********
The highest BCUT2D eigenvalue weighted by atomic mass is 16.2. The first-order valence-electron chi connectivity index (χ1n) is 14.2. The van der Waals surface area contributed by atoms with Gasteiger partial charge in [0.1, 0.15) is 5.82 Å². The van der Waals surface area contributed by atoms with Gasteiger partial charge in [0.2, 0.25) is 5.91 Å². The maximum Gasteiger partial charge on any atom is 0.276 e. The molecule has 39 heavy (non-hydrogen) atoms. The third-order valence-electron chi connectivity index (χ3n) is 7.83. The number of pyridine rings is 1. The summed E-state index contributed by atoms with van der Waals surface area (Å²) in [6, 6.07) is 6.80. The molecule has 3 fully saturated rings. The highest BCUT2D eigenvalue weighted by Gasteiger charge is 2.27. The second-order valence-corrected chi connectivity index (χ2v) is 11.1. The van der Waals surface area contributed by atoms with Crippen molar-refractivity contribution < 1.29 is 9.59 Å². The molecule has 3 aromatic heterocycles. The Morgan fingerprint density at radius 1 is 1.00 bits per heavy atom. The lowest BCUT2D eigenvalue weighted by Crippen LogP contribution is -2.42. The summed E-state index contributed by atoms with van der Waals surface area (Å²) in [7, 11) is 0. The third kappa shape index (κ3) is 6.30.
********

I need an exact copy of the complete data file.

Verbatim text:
The highest BCUT2D eigenvalue weighted by atomic mass is 16.2. The first-order valence-electron chi connectivity index (χ1n) is 14.2. The van der Waals surface area contributed by atoms with Gasteiger partial charge in [0.1, 0.15) is 5.82 Å². The van der Waals surface area contributed by atoms with Gasteiger partial charge in [0.2, 0.25) is 5.91 Å². The maximum Gasteiger partial charge on any atom is 0.276 e. The molecule has 39 heavy (non-hydrogen) atoms. The third-order valence-electron chi connectivity index (χ3n) is 7.83. The number of pyridine rings is 1. The summed E-state index contributed by atoms with van der Waals surface area (Å²) in [6, 6.07) is 6.80. The molecule has 3 fully saturated rings. The highest BCUT2D eigenvalue weighted by Gasteiger charge is 2.27. The second-order valence-corrected chi connectivity index (χ2v) is 11.1. The van der Waals surface area contributed by atoms with Crippen molar-refractivity contribution < 1.29 is 9.59 Å². The molecule has 3 aromatic heterocycles. The Morgan fingerprint density at radius 1 is 1.00 bits per heavy atom. The lowest BCUT2D eigenvalue weighted by Crippen LogP contribution is -2.42. The summed E-state index contributed by atoms with van der Waals surface area (Å²) in [7, 11) is 0. The third kappa shape index (κ3) is 6.30.